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Discussion Starter · #1 · (Edited)
Hello all,

I am pleased to see that a Detailing section was added to this forum as detailing is a major hobby of mine and the object of my obsession happens to be my Midnight Blue 300C. I figured I could pass along what I've learned to my fellow 300C enthusiasts by explaining the difference between a wax and polish as these terms are often used interchangably (and often incorrectly).

Pure Polish
A pure polish is designed for removing swirl marks, scratches, cleaning the paint surface, leveling paint (i.e., blending repairs & removing orange peel), and finally for improving surface gloss. There are two different types of pure polishes, abrasive and chemical. The abrasive type contains very small abrasives that break down as the polish is worked into the paint. There are many different grades of polish. The same polish (more coarse) used to fix a scratch is not the same as that used to improve surface gloss (very fine).

The chemical type is relys on chemical cleaning of the paint surface and as a result has very limited in it's ability to correct surface imperfections.

There is one key point about a pure polish and that is that it does not add any protection to the surface. A pure polish always needs to be followed up with a layer of wax in order complete the job.

Pure Wax
A pure wax has NO cleaning ability and is basically a "top coat" that helps protect the paint and adds depth and shine to the surface. There are actually two types of wax, Carnauba (derived from nature) and Synthetic (born in a labe). Each one of these has it's own set of pro's and con's. The Carnauba offers more depth while it's less durable. The Synthetic offers more durability while providing possibly more shine (albiet at the expense of depth).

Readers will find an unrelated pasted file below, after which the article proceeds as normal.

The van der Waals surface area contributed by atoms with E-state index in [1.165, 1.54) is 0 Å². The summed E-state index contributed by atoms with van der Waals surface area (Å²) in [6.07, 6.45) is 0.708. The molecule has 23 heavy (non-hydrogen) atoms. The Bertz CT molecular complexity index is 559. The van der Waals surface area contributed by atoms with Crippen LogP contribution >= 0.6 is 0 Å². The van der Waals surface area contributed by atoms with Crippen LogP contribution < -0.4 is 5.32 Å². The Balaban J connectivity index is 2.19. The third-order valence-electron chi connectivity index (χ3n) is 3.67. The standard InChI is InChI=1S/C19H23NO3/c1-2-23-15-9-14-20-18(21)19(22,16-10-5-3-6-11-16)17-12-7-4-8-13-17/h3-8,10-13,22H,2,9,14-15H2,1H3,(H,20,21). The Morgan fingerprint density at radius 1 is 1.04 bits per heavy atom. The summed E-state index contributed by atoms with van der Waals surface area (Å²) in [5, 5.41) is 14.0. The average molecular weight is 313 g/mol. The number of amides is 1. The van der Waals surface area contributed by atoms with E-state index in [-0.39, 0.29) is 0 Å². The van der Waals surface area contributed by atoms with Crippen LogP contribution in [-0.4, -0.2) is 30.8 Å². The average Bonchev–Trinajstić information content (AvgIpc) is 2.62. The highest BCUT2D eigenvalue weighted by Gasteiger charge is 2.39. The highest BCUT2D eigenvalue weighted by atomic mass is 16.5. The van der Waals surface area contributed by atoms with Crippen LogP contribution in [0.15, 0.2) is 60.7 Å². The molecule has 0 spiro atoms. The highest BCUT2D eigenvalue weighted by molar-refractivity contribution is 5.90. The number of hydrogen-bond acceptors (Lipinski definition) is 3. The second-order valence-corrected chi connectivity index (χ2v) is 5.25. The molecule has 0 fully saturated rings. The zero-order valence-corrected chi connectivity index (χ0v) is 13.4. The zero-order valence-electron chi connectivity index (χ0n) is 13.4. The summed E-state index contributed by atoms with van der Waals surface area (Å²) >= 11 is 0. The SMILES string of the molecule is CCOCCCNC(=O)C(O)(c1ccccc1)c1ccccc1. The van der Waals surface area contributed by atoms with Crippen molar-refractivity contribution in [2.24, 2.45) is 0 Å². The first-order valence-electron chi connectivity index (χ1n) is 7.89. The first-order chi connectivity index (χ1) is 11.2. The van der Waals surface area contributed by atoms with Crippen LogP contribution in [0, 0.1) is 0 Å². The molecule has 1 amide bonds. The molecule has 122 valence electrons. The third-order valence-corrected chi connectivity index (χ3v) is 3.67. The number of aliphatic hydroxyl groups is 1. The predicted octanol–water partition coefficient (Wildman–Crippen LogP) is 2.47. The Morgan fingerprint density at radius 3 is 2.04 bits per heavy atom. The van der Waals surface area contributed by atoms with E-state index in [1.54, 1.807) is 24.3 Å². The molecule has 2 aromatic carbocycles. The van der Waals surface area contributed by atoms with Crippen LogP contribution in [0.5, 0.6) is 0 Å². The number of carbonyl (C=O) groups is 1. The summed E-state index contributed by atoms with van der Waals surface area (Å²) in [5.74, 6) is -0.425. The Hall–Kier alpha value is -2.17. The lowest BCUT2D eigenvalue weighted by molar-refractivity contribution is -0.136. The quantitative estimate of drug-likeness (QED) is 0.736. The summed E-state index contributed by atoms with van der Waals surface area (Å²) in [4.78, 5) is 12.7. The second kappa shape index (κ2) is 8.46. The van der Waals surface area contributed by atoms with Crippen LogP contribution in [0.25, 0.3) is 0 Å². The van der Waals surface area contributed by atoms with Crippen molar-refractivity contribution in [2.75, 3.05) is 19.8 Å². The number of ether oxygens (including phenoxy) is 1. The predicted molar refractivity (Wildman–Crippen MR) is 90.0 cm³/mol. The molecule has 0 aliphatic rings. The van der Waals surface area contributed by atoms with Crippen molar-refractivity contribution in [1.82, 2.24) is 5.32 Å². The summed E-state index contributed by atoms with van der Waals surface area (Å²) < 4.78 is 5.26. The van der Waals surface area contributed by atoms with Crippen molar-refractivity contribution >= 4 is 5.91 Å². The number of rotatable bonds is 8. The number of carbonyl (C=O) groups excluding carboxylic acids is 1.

Good examples of a pure polish are: P21S, Meguiars #16, Pinnacle Souveran

One step wax products (a.k.a. cleaner/wax)
This is the most commonly used type as it combines a wax and polish in one product. The advantage is one application and you're done. However, you won't get the same level of depth and shine or durability as compared to using two discreet products.

Most "over the counter" stuff you get at Pep Boys is labeled "Wax" but has some cleaning capabilities as it's design for the non-enthusiast. The following are some good examples of cleaner/wax products:
Mothers Carnauba Cleaner Wax, Meguiars Cleaner Wax, Klasse All-in-one (while not available in retail stores, Klasse All-in-one is a chemical based cleaner with a synthetic-acrylic wax that has the best durability combined with great ease of use, a favorite among detailers).
 

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steps?????

Thanks to this site I've learned alot.

There are many products out there where it can overwhelming.

My question is what is the best product concerning soaps and and applicators(towels)

I have a BB C, are there products that are better for black?

My last question... what is the best for the snow and ice?


Thanks
 

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Agreed. Zaino is wonderful stuff! If it's a bit out of your price range also try the Maguires NXT.


Here's a pic of my stang after i used NXT for the first time this past summer.



 

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jrgreen said: